The typical approach to ventilation is cutting a big hole in the roof. For those of you that want this, more power to you. I did not (and still do not) want this, so have had other ideas ever since beginning my conversion. If you want to argue that a roof vent is better, please start your own thread.
My intended goal with this thread is to share my experience so far with products and ideas - what's worked and what hasn't.
My concept for ventilation is to eventually have the ability to change the air flow intake/exhaust direction from the ceiling and the floor. This should help maximize heat retention in the winter and maximize heat expulsion in the summer. The system is still in it's infancy, but I've made some progress with the selection of components and control methods. I have a 4-1/8" hole cut (finally) very near to where many people seem to put their floor vent, not far behind the driver's seat and on the left side of the van. From there I intend to have ducting that extends up to the ceiling of the van where air will be sucked out in the summer and blown in (at a reduced rate) during the winter. I have yet to build the cabinetry and ducting to support this, but have purchased and experimented with the following products and how they can be used:
SEAFLO 12V 320 CFM 11A Air Flow Bilge Blowers for Boats Bilge Ventilation
D DOLITY Marine Boat 12v Quiet Electric in Line Bilge Blower High Air Flow - 4 inch 10.3cm Diameter
3.3V 5V 12V 19V 24V 5A Adjust DC-DC Buck Step Down Voltage Regulator Module 1Pcs
Initially I wanted to control the fans with a PWM switched MOSFET through software (Arduino-based), but quickly discovered that neither of the fans appreciated that approach. I tried varying the PWM frequency and duty cycle but in every iteration the noise was intolerable or the frequency not a good match for the motor's inductance. The step-down regulator boards I purchased weren't originally for this part of the project. They were intended for powering small electronics directly from 12V DC instead of their 120V AC "wall warts". But after I determined that PWM wasn't working, I looked at the actual current requirements for the fan I was experimenting with at the time (Dolity) and decided it was well within the limits and to try it out.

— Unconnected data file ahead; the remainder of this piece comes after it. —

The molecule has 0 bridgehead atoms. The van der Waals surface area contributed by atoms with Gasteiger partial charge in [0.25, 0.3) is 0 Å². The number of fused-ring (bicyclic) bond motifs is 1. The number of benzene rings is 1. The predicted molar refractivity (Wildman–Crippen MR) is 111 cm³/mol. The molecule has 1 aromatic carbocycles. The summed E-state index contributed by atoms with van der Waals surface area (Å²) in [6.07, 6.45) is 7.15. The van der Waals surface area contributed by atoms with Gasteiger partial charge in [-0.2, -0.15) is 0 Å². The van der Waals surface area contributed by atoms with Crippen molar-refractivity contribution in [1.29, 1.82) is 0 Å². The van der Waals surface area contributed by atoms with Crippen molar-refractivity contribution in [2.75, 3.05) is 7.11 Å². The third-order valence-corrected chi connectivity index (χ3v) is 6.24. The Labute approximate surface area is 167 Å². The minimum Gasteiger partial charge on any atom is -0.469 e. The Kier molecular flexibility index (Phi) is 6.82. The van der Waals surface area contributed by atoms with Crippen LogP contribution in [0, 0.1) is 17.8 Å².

I was happy to discover that it ran the fan without introducing additional noise and control throughout the voltage range was continuous and fluid. I could go from moving a slight breeze to full on typhoon. Unfortunately the Dolity fans (both direct to DC and with voltage control) are VERY CHEAP and VERY NOISY. The best way I can describe the sound is something like "clattery" No big surprise given the price.
But the concept was sound, so I decided to try connecting the SeaFlo fan for some low range trials. The regulator board probably won't support full voltage/speed of the fan but that's a future experiment. I ran the fan just placed in my floor vent hole overnight at about 3V, which provided reasonable air movement and was very quiet. I was a little surprised that even down to the minimum voltage available from the regulator (~1.2V) the fan reliably turned slowly. In the morning I noticed that the main chip and capacitors on the board were slightly warm but nothing to be concerned about.
My next steps related to this will be to build the ducting and do some modifications to the regulator that will hopefully allow digital control through software. If I find that the regulators aren't adequate for full power to the SeaFlo fan I've thought of two potential solutions: 1) Find a supply that's properly rated, or 2) use a relay (or MOSFET) to switch between power from the regulator and direct full power when I want to use it for high volume air exchanges (like when cooking).
I'm pleased that this has turned out better than the direction it was going at the start. I hope this may give others some ideas for non-traditional ventilation options as well.